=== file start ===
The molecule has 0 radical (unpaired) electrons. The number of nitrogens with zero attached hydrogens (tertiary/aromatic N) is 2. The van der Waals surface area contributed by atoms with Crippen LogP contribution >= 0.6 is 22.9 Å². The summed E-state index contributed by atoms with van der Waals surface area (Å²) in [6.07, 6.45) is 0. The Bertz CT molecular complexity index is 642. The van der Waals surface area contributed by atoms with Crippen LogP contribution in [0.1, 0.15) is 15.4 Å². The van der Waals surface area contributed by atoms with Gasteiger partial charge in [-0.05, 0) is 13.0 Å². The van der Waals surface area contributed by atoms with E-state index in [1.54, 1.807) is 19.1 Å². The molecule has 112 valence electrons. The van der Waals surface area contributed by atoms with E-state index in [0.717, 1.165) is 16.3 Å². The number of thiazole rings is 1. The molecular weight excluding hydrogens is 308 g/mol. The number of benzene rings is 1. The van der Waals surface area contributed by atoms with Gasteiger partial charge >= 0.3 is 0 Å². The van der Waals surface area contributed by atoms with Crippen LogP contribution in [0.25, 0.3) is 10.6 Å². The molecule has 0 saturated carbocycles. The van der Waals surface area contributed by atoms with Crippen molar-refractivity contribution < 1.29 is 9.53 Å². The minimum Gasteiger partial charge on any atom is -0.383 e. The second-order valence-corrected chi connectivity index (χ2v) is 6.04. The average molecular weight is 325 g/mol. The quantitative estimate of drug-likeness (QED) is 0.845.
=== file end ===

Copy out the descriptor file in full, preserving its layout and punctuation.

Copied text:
The molecule has 0 radical (unpaired) electrons. The number of nitrogens with zero attached hydrogens (tertiary/aromatic N) is 2. The van der Waals surface area contributed by atoms with Crippen LogP contribution >= 0.6 is 22.9 Å². The summed E-state index contributed by atoms with van der Waals surface area (Å²) in [6.07, 6.45) is 0. The Bertz CT molecular complexity index is 642. The van der Waals surface area contributed by atoms with Crippen LogP contribution in [0.1, 0.15) is 15.4 Å². The van der Waals surface area contributed by atoms with Gasteiger partial charge in [-0.05, 0) is 13.0 Å². The van der Waals surface area contributed by atoms with E-state index in [1.54, 1.807) is 19.1 Å². The molecule has 112 valence electrons. The van der Waals surface area contributed by atoms with E-state index in [0.717, 1.165) is 16.3 Å². The number of thiazole rings is 1. The molecular weight excluding hydrogens is 308 g/mol. The number of benzene rings is 1. The van der Waals surface area contributed by atoms with Gasteiger partial charge >= 0.3 is 0 Å². The van der Waals surface area contributed by atoms with Crippen LogP contribution in [0.25, 0.3) is 10.6 Å². The molecule has 0 saturated carbocycles. The van der Waals surface area contributed by atoms with Crippen molar-refractivity contribution < 1.29 is 9.53 Å². The minimum Gasteiger partial charge on any atom is -0.383 e. The second-order valence-corrected chi connectivity index (χ2v) is 6.04. The average molecular weight is 325 g/mol. The quantitative estimate of drug-likeness (QED) is 0.845.